It's difficult to say with certainty for every kind of vegetable seed (they're not all identical). However, I can say with surety that domestic tomatoes don't have a dormancy period (at least the variety I tried this with). You can plant them right away, without even drying them (but I recommend doing something to lessen the likelihood of disease first, such as fermenting them). Whether or not they germinate may depend on your temperatures, though. If it's 95° F. or above, they may be less likely to germinate, I've read (and I believe I've experienced that). I would be concerned if you have warm nights and hot days, too, or if it's a constant warm temperature indoors (without a drop at night).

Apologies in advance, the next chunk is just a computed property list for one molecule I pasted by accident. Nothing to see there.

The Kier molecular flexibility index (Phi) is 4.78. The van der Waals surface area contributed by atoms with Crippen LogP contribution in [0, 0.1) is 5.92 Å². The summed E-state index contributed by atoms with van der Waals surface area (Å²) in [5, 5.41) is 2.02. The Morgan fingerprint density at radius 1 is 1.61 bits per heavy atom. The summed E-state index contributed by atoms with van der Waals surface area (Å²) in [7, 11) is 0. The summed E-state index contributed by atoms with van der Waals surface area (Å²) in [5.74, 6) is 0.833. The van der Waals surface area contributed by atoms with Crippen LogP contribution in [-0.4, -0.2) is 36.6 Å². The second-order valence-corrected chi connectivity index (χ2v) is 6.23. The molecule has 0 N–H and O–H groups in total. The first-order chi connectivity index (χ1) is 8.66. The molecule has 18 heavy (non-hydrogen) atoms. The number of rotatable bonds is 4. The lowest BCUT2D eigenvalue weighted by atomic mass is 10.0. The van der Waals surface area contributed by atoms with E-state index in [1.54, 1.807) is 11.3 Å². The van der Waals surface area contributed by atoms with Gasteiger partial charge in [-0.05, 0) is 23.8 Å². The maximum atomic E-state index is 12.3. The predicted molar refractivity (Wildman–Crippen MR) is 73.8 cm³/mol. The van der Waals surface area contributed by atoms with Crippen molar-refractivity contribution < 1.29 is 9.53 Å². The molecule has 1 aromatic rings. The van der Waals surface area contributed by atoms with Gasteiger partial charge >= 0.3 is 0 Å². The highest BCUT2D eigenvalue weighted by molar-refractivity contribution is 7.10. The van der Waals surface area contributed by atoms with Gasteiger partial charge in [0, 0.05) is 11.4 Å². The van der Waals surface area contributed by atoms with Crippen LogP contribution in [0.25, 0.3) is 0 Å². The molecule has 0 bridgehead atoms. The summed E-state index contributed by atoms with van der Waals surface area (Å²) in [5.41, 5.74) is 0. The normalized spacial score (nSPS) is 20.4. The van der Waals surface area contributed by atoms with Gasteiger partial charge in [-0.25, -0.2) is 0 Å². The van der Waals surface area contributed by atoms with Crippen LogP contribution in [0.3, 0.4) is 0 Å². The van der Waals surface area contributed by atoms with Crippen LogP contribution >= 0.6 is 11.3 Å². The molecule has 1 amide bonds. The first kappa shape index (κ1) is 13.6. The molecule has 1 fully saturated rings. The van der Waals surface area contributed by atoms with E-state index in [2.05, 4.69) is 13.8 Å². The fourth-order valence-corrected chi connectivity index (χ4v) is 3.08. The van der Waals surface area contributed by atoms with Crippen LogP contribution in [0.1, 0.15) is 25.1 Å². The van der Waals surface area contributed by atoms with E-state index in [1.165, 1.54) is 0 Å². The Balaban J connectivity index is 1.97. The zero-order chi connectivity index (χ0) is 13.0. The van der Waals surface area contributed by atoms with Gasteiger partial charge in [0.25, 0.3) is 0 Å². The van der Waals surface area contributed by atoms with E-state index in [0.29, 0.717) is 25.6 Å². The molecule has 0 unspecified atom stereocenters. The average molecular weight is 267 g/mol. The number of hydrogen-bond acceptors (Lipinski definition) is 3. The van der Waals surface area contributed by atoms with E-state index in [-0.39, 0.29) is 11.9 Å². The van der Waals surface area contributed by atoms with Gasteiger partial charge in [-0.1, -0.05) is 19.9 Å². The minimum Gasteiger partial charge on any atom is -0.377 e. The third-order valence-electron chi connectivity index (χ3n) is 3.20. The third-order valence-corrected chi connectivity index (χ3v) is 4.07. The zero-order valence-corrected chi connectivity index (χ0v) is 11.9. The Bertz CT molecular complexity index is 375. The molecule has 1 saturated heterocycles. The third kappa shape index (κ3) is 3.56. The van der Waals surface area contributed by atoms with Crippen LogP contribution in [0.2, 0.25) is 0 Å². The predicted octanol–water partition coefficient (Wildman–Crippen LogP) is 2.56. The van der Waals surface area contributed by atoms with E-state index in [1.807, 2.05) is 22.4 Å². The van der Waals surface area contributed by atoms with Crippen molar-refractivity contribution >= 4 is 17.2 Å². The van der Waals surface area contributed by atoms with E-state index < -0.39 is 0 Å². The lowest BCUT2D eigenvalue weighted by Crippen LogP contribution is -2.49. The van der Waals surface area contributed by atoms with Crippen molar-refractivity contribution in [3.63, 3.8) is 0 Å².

I know from experience that some tomato seeds seem to require more heat (and/or different soil) to sprout than others. My Pervaya Lyubov tomato seeds seemed to be that way (while about 100 other varieties sprouted just fine in significantly cooler weather in an unheated greenhouse in April in worm castings with a little peat moss; the pervaya Lyubov seeds that sprouted were in regular garden soil outdoors when it was between 90° F. and 93° F. outside).
I don't believe I've ever heard of common vegetables needing a dormancy period before planting (but that doesn't mean some won't require one). It mostly seems to be certain cold-hardy perennials that require one (e.g. fruit trees, strawberries, etc.)
I think it may depend on the seed as much as the species and variety, though. I've planted lettuce seeds that took a year or two to sprout, while most sprouted right away. Those were just from a store packet, but it seems at least a seed from each of the two packets of lettuce variety seeds needed a cold period or two.